Wednesday, January 13, 2010


I've been heavily involved in a number of "professional development" endeavors this fall. Many of them focus on topics such as "enduring understandings," or "student engagement," or "deep learning." We've talked about "backwards design," "strategies for diverse learners," "ongoing assessment" and "evidence of learning."

About midway through the fall, it occurred to me that there is/was a key element that wasn't being mentioned in these discussions. I'm still not sure whether in our search for something that will work, it was overlooked entirely or it was an unarticulated assumption. I'm hoping it was the latter; I'm suspecting it was the former.

What AM I talking about?

The keystone we need to remember in working with learners of all ages is the importance of the personal relationship the teacher/facilitator must establish with each learner in his/her group, as well as the relationships the individual group members must establish with each other.

We often get so focused on our content that we lose sight of the individuals in front of us and who they are as people - not just in their role as learners.

We try to cram so much in that we neglect to take the time to establish a relationship.

My experience indicates that by trying to "save" time by jumping into content without building the relationship, the content remains disconnected from the lives of our students.

I've done a number of training sessions in the last six months - some have been part of a series, some were single-session events. In both cases, when I have compared notes with other presenters (at single-session events, for example), one thing stands out. In the groups where the presenters have taken the time to establish a sense of community and relationships, the quality of interactions and the quantity of knowledge (measured in depth instead of breadth) are increased markedly. This shows up in exit sheets or session evaluations.

In situations where the relationship is on-going (e.g., a class or series of workshops), establishing a relationship is the first critical piece in making the environment a safe one in which people can ask questions, express their own opinions, and be open to looking at information in a new way.

I'm teaching a class of madrichim - a great group of young people. After a three-week hiatus for winter break, I wanted to provide an opportunity for us to re-connect with each other. I introduced an activity I've used with other classes, which we've typically called "Roses and Thorns." Each participant shares one positive thing that happened since we've seen each other last - and one challenge or difficulty they're dealing with. My hesitation was that sometimes this exercise can expand to fill the entire class time. And we did have so much we needed to cover that day!

I decided to use visuals as a means of helping keep us focused. However, in my stash of materials, I couldn't find a fake rose. So I used an "apple" and a "lemon" - fake food items used in decorating my succah in years past - and renamed the activity "Apples and Lemons." Students were given an option to share their thoughts or to pass. Most chose to share.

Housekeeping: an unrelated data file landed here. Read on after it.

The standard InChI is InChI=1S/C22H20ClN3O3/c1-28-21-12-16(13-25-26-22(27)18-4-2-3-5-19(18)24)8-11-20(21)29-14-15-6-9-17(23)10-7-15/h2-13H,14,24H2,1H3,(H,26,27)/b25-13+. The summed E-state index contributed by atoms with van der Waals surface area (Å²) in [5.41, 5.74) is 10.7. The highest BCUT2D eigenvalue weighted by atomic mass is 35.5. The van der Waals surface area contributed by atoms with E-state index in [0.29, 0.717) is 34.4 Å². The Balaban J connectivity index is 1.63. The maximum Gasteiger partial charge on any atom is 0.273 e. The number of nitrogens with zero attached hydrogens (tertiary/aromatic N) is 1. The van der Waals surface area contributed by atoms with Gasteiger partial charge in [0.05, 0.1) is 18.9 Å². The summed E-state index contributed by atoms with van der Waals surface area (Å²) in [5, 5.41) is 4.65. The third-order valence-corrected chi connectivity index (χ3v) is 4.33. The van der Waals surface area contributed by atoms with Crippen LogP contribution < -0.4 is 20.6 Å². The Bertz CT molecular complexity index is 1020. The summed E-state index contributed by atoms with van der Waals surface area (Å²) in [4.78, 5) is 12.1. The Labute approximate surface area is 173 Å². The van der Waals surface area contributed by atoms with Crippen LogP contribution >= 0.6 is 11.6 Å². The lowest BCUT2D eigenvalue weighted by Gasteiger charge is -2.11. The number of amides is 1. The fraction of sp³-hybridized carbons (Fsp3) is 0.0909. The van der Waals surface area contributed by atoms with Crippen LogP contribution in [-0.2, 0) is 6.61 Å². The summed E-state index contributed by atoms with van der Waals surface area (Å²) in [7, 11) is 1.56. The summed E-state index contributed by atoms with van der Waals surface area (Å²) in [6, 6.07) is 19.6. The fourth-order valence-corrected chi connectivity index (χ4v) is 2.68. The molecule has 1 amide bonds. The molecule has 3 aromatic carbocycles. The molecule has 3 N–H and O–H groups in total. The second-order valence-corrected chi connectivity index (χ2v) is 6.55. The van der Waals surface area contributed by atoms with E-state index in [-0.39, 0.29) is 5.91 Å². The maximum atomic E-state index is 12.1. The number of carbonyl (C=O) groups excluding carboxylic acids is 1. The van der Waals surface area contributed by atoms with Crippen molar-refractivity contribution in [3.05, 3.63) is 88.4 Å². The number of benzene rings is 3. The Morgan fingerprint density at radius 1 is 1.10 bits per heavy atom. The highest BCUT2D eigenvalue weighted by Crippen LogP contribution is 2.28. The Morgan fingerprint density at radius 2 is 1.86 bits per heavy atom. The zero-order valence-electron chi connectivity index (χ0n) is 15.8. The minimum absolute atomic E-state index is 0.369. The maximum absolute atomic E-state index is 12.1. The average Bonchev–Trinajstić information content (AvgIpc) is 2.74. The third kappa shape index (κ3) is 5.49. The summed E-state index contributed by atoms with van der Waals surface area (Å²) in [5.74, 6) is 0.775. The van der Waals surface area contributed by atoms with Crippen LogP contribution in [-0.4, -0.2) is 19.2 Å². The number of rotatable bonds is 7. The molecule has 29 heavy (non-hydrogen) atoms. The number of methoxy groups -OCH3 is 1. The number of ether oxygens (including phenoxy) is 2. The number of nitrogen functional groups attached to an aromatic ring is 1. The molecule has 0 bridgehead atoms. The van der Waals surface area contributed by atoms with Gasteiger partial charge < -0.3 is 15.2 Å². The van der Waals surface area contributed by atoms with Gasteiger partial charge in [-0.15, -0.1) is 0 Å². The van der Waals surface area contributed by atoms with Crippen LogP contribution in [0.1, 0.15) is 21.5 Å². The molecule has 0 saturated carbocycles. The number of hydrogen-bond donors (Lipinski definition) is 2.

It was a wonderful experience. Holding the objects seemed to keep us all focused and our comments relatively brief. We all learned more about what's going on with each other in our "real lives." Our subsequent discussions and learning also seemed to be better focused and less "frantic." We've spent time on previous occasions sharing information with each other - but this opportunity exceeded my expectations. We'll definitely do it again.

I also taught a group of a adult learners, about half of whom are beginning their Jewish teaching experiences. The remainder of the class has significant years of experience. The challenge was to establish a sense of community so that our learning experience together is enhanced and personal. As I searched for a new "ice breaker," I settled on a think-pair-share activity in which partners described both their favorite teacher ever - AND their least favorite teacher, providing reasons for each selection. Each person shared their partner's responses with the group.

This experience, too, was a profound one for the group. Individuals connected with each other and talked one-on-one about successes and failures they'd experienced in a classroom. Partners shared abridged information with the whole group, uniformly treading gently and respectfully as they shared about their partner's difficulties with their least favorite teacher. The class as a whole learned that they share a value for certain characteristics in educational leaders - and grimmaced in empathy as people discussed the characteristics of their least favorite teacher. Subsequent discussions reached an honest depth that often doesn't occur with a group that's just beginning its work together.

Taken together - what do these experiences reinforce for me? That it's critical to spend the time developing relationships with the individuals I teach.

The old adage rings true: They [students] don't care how much you know, until they know how much you care.

Only after they know how much we care, can we help them "engage" in "enduring understandings" and "deep learning."

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